More of the same: “Nothing spectacular” in state jobs report
The new state jobs report is out and not surprisingly, it’s more of the same that Minnesotans have come to expect and accept. Last month Minnesota plodded along with an increase of some 1,900 jobs statewide.
Yet even the status quo’s biggest apologist–the Star Tribune–characterized the numbers as “a slight overall gain” that continues “slow, steady growth in the state job market.”
“Although it’s been nothing spectacular, I think it’s been notable that as long as it’s been going on, our growth rate has been very persistently solid, if not remarkable,” said Steve Hine, a labor market analyst for the state.
“Nothing spectacular.” “Not remarkable.” Is that really the standard most Minnesotans set for themselves and the state? The fact is Minnesota’s economy has not kept up with even the sluggish 1.7 percent overall U.S. job growth rate, lagging behind at 1.4 percent increase in jobs in the last year. That’s not just unspectacular, it’s below average.
It also tells us nothing about the quality of the jobs being created. American Experiment’s recent report, Minnesota’s Economy: Mediocre Performance Threatens State’s Future, points out that the quality of jobs in Minnesota has been declining. There are fewer Minnesotans employed in high-tech jobs today than there were in 2000. And Minnesota’s job growth is centered almost exclusively in the relatively low-productivity education and health care sectors, while sectors that produce up to six times as much GDP per average job, like mining, languish.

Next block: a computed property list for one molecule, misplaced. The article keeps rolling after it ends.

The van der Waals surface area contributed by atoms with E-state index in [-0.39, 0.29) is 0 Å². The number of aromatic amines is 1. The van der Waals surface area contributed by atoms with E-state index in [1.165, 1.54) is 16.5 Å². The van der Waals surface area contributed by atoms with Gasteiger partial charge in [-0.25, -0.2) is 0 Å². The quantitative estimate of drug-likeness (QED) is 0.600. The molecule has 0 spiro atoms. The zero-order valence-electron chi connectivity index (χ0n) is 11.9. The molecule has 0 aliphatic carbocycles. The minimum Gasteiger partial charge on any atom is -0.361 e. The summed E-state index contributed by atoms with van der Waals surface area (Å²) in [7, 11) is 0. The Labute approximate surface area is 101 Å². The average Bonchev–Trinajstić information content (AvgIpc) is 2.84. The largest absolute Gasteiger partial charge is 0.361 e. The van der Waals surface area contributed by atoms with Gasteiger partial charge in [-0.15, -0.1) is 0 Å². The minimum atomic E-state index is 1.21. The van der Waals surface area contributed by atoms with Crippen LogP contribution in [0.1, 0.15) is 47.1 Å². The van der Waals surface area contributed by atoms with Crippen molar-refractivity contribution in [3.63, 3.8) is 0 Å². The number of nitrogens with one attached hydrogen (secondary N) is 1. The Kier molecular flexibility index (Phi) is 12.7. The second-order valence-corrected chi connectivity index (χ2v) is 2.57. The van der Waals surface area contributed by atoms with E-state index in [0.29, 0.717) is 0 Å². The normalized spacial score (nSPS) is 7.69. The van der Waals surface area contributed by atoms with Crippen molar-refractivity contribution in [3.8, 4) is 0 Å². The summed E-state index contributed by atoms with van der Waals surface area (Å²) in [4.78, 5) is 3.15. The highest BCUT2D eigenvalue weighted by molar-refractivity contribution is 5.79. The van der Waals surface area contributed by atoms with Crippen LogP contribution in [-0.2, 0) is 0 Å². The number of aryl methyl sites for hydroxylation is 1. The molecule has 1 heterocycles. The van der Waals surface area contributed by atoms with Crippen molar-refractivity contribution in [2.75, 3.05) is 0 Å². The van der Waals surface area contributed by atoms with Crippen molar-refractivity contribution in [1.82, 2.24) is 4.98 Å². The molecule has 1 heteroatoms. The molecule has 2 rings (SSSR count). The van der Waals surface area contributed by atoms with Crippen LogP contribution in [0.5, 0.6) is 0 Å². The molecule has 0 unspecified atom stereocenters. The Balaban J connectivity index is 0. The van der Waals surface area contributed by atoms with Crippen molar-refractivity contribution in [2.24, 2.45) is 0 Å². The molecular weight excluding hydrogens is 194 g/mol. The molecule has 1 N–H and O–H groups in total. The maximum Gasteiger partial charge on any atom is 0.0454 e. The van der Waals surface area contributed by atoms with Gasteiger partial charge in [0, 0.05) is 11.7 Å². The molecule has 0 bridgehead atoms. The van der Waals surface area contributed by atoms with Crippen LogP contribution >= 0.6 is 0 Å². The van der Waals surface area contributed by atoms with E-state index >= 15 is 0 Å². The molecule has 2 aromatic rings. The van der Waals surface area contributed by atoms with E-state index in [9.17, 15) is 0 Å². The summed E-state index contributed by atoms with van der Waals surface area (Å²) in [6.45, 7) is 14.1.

One bright spot is that wages in the private sector rose at an average hourly rate of about 50 cents, up five percent over last September. Unemployment among black and Hispanics has also fallen. Yet at the same time, one of Minnesota’s strongest advantages over the competition–labor force participation–continues to decline.
The state’s labor force participation rate has fallen more than a percentage point in the past four months, to 69.2 percent, its lowest level since June 1979. That shows an increasing shortage of workers in Minnesota and rising numbers of retirements.
The reality is that Minnesota’s economy is not as strong as many think, and is no model for other states to emulate. In fact, American Experiment’s report found that Minnesota ranks 30th among the states in income growth and 28th in job growth over the past 15 years.
Get used to such meagre performance–unless and until Minnesota adopts more competitive regulatory and tax policies.